"Hello, Mr. Gund. How are you?"
The voice appears from nowhere. The collating begins. Where is he today in the darkness? Cleveland. The arena. The Cavaliers' locker room. The voice is coming down toward him. A big man. An accent. The image of the particular character in the real-life novel appears. All in an instant. "Zydrunas," Gund says. "How are you? Getting stronger every day?"
Zydrunas Ilgauskas. Twenty-two years old, from Lithuania. Seven foot three. He was drafted in the first round in 1996 but that September broke his right foot. This was the second break, same foot. He sorely needed more weight for the body slams of the NBA. "I have gone from 237 to 265," Ilgauskas tells Gund. "Here, feel my muscle."
A big hand grabs the owner's hand and pulls it to a flexed biceps. There is one picture in reality: this pale, huge kid with a splash of acne, showing off his muscle. There is another picture in Gund's mind. What is it? How close to reality? "Very impressive," Gund says from his darkness as he squeezes the kid's biceps.
Gund entered professional sports in 1977, almost by accident. His brother, George, had bought 50% of the floundering Cleveland Barons in the NHL. George wanted Gordon to buy a piece. Gordon bought an eighth. Other investors had financial problems. He bought another piece. He owned half the team almost before he knew what was happening. The team stank; and attendance was not great; and...oh, wait a minute, the arena, Richfield Coliseum, suddenly was one of his investments.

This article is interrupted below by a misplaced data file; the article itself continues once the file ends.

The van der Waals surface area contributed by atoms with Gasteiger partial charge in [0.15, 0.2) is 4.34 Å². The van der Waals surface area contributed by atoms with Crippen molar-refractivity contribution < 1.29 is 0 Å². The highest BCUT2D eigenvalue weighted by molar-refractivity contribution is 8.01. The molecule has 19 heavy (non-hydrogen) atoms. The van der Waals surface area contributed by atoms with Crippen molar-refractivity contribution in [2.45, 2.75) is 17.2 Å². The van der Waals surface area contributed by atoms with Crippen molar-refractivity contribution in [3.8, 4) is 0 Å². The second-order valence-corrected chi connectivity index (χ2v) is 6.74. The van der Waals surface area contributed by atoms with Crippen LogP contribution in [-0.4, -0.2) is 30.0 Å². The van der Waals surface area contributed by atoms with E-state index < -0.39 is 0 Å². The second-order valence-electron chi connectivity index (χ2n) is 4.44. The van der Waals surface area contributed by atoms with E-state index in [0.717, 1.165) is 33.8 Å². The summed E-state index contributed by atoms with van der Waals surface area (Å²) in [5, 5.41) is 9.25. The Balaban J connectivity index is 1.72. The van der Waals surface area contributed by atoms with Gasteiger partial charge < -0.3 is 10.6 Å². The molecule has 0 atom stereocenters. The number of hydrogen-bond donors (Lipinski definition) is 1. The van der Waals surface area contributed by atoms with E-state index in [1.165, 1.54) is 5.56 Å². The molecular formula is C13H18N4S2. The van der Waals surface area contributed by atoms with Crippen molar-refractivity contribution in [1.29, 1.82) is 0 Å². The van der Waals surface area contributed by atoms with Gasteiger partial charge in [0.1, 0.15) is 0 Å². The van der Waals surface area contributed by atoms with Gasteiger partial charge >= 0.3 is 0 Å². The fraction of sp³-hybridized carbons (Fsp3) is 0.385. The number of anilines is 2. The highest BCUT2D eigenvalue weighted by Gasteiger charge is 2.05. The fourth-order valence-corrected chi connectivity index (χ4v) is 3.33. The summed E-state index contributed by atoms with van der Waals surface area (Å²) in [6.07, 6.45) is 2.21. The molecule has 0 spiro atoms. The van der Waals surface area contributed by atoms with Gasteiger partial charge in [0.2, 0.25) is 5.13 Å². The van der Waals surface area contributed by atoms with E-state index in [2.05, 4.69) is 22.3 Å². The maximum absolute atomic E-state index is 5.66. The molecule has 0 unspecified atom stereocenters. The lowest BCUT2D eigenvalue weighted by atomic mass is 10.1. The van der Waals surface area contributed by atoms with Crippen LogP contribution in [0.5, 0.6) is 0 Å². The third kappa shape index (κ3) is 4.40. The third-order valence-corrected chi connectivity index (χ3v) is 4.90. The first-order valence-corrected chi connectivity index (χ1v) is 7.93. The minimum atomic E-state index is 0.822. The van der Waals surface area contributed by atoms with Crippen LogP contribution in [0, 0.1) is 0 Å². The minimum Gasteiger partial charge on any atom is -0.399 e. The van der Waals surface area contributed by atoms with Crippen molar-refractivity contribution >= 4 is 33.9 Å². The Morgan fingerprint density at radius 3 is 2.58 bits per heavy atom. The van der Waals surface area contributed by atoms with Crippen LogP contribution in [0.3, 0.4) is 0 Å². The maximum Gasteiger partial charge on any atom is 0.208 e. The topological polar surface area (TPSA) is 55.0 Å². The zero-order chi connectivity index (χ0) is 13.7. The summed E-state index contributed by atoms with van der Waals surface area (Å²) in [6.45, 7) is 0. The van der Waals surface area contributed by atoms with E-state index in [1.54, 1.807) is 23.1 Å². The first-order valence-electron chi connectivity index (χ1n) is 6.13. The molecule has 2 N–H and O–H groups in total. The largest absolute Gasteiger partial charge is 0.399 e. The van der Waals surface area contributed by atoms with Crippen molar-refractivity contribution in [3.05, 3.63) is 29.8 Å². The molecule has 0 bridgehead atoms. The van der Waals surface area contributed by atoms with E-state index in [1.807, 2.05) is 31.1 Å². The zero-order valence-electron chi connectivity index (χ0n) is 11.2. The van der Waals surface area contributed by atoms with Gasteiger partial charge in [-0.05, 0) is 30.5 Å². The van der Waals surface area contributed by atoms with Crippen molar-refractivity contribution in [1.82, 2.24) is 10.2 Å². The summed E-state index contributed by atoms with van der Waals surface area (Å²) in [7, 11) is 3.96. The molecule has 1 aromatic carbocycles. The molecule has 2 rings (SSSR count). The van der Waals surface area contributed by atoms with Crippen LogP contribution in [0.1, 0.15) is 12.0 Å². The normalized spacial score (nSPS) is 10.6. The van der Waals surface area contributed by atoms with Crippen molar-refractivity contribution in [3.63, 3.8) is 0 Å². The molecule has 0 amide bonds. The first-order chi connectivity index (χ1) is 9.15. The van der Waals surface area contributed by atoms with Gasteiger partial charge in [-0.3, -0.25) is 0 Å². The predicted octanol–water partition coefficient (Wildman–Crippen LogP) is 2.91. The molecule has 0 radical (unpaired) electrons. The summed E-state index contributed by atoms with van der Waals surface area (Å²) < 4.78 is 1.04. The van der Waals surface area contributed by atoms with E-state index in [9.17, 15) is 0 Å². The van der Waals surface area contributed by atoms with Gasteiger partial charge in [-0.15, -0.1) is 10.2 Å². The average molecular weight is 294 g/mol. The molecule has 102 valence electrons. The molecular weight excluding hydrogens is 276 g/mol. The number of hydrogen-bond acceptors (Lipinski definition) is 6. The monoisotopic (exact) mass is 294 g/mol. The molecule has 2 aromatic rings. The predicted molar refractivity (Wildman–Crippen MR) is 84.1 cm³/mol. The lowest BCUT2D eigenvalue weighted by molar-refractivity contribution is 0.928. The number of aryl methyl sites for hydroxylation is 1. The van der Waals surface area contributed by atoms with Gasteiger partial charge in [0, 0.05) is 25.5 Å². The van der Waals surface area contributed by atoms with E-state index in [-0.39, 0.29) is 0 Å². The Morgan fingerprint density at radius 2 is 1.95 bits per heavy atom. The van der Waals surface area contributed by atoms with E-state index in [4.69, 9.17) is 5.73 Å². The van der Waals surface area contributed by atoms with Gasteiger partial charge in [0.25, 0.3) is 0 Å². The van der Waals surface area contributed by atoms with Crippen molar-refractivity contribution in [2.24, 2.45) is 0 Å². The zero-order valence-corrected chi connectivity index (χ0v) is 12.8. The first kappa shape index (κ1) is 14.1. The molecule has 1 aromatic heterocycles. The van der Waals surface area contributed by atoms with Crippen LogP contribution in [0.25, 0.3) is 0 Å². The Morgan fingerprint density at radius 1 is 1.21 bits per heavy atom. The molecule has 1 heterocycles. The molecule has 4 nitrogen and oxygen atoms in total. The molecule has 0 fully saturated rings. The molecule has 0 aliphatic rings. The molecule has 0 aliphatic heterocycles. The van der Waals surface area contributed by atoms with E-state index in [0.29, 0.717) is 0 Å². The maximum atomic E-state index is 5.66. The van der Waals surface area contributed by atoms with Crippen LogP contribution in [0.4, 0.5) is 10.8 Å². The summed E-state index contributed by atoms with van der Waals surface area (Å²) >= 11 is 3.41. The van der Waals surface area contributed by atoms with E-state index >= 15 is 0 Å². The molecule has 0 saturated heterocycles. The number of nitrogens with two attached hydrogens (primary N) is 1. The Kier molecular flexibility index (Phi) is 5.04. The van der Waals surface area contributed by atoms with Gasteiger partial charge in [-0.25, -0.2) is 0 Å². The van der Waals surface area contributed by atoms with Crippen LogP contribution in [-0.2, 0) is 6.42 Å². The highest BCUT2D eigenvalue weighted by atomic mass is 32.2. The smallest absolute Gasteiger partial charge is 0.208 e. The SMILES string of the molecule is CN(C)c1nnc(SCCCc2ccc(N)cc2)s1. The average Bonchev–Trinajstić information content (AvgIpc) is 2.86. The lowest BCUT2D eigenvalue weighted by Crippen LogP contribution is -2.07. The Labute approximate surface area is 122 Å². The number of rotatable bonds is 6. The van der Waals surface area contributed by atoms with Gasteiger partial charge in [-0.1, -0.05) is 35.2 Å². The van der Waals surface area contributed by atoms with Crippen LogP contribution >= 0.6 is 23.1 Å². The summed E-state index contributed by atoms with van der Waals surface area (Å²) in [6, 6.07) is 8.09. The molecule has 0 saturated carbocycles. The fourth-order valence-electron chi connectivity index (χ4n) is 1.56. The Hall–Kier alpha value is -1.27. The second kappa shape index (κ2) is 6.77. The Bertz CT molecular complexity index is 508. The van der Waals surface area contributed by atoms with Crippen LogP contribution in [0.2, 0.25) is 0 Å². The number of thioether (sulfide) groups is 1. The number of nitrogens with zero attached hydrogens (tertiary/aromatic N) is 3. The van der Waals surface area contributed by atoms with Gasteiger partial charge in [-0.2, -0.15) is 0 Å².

The team eventually moved, merging with the Minnesota North Stars in 1978. Meanwhile, the Cavaliers, an immensely troubled franchise, played in the Richfield arena. The NBA inquired if Gordon would take the team for next to nothing from owner Ted Stepien. Certainly not, Gund said. The team was losing millions and had no future because Stepien had traded its top draft choices for years to come. The league gave the Cavs new draft choices. With George as his partner, Gordon now owned a professional basketball team.
"It's just a joy to watch him in action," says NBA commissioner David Stern. "He's the chairman of our board. He comes in and has the best grasp of all the data of anyone in the room. He's the one who pulls out the important fact from page 36 of the report."
The darkness is now inside the brightly lit Gund Arena. The Cavs are playing the Charlotte Hornets. Gund sits in the front row of the owners' box. His suit jacket is off. He has headphones so he can listen to the words of radio broadcaster Joe Tait.
There is no self-pity. There is no spoken regret. There has never been time for that. The bridges that once were burned have been replaced as well as possible. The movement must be forward. That is the only way to go.
From SPORTS ILLUSTRATED, January 12, 1998